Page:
Name changing also shows us how deeply intertwined race has been with Jewish economic and social mobility in the United States. Employers and universities tried to weed out Jews precisely because they believed there were too many of them in workplaces and on campuses. As Jews achieved economic success, moving into the middle class faster than other white immigrant groups did in the early 20th century, their efforts at social mobility were severely scrutinized. And it is this interplay between Jewish success, antisemitic restriction, and Jewish name changing that needs to be considered. Historians have typically focused on Jews’ economic success in the United States without much consideration of the obstacles that stood in their way. But the petitions found in New York City Civil Court testify to the significant obstacles Jews faced when they sought middle-class jobs. Dora Sarietzky, a secretary, described her frustratingly long search for work before a name change with a phrase that was repeated in petition after petition: “My name proved to be a handicap.” Jews often felt that their success in the middle class required them to tailor their names to present a more acceptable outward appearance on the job.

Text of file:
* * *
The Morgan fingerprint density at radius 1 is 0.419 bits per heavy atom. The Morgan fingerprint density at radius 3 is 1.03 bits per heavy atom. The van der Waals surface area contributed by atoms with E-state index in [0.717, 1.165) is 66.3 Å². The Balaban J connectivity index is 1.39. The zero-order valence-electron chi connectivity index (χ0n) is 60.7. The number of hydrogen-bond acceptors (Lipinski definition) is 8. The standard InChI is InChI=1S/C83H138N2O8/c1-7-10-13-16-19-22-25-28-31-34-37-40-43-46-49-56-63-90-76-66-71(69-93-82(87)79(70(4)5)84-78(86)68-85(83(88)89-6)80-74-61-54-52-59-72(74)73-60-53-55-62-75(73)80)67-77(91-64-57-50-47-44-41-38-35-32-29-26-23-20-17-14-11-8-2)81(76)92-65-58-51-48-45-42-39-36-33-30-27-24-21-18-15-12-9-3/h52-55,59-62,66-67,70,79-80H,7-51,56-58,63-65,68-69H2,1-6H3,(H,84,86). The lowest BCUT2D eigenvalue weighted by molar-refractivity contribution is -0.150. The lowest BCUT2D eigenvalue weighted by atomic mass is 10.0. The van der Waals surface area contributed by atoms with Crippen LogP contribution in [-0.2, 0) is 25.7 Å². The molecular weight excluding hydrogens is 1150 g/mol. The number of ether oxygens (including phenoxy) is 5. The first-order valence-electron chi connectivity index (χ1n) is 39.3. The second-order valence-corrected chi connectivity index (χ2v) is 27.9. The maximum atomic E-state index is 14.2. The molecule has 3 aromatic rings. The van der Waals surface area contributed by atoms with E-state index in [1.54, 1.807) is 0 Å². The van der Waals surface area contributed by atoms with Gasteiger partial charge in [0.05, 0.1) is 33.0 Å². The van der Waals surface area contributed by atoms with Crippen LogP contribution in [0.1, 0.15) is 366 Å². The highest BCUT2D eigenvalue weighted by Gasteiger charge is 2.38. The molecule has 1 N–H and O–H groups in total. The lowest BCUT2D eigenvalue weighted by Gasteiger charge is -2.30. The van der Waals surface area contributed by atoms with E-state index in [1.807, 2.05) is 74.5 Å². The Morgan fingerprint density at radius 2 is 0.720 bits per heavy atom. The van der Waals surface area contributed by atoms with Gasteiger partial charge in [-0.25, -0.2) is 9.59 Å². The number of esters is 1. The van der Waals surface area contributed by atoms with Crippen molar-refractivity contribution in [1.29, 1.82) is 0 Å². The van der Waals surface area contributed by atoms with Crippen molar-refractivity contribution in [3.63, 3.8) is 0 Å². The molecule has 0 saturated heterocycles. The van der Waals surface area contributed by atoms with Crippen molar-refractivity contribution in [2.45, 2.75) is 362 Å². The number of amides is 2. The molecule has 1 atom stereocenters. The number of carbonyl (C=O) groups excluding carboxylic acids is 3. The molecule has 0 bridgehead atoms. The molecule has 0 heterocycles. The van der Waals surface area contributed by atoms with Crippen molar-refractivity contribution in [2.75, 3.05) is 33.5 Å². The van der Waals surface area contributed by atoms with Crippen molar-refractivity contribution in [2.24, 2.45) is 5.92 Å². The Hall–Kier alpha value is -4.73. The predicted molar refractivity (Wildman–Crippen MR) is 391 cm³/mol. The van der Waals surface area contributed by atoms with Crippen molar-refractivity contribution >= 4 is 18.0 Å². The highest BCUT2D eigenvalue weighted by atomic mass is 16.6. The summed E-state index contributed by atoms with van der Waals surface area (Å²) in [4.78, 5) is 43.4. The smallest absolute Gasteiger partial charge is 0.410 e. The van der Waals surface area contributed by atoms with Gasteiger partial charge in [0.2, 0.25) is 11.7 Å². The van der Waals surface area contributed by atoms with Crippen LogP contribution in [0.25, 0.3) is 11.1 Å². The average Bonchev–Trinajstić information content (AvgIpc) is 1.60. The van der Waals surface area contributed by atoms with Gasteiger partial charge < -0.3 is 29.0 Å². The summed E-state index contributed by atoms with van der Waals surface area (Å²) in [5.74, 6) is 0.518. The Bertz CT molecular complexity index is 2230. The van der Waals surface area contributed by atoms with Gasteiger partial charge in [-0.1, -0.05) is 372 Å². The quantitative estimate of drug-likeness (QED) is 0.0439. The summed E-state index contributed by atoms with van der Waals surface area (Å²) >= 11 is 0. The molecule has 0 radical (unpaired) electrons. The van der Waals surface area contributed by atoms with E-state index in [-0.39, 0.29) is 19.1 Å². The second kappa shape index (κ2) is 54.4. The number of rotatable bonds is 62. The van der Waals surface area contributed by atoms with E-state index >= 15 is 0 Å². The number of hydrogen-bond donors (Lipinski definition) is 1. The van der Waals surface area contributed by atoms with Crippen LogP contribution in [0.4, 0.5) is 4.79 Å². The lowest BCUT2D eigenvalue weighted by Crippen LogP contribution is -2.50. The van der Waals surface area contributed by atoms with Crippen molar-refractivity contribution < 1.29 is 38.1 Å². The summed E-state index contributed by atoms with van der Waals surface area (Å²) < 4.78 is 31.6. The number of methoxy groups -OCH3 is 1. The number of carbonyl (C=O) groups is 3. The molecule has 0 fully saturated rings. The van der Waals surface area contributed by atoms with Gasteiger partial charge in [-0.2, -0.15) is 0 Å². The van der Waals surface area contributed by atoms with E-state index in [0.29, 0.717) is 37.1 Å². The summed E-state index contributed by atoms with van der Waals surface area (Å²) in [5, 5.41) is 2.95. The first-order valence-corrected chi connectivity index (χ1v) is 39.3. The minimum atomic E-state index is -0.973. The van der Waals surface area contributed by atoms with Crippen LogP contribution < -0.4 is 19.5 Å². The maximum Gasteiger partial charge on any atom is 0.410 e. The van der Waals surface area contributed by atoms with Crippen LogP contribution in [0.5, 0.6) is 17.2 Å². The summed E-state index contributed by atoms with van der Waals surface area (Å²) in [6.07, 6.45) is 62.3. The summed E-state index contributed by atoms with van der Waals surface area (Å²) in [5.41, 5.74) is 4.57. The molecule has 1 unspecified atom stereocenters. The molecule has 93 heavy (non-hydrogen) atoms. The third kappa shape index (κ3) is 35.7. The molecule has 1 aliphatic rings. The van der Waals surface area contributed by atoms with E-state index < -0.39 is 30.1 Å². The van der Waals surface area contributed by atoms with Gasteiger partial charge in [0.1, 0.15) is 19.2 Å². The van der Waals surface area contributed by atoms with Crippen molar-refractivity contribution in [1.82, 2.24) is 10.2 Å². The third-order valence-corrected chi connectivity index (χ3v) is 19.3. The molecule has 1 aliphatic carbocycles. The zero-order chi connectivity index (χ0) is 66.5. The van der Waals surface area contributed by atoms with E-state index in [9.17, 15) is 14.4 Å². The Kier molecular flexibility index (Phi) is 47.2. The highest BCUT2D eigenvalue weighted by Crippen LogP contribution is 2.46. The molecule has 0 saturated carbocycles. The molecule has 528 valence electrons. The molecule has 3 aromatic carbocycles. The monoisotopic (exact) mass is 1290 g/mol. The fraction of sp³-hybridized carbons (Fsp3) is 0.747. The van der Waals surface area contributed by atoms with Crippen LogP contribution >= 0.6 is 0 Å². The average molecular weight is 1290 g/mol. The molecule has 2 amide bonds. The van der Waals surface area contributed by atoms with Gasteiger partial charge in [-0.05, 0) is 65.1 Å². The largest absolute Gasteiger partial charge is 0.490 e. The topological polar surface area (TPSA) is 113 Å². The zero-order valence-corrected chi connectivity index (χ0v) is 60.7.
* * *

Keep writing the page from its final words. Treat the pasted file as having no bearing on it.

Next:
Name-change petitions also require us to consider the importance of women and children in stories of Jews’ economic success. The most recent, complicated, and nuanced portraits of Jewish economic life in America have mostly been stories of men. But Jews, far more than any other group in New York City then or since, developed a pattern of family name changing, in which husbands and wives changed their names together, parents changed their names with their sons and daughters, and adult brothers brought their wives and children together to change names on one petition. Sometimes it was children who pushed their mothers and fathers to change their name, as they faced hostility at school or feared that they would not be admitted to college. At other times, it was women— either alone or with family members— who instigated the name change. Melanie Kaye/Kantrowitz’s mother remembered that she threatened to call her first child Forsythia Kantrowitz until her husband changed their surname in 1942. The intense stigma that Jewish women faced as they sought to become secretaries or saleswomen led surprisingly large numbers of single Jewish women, such as Pauline Golding, to change their names— even when they knew they might change them again upon marriage. Of course, in some ways, this may not be as surprising as we imagine: changing last names was a normal practice for women, who were always required to reshape their identities upon marriage. Nonetheless, women and children played a crucial and often forgotten role in confronting antisemitism and shaping Jewish economic success. Name changing helps us remember how important they were in this process.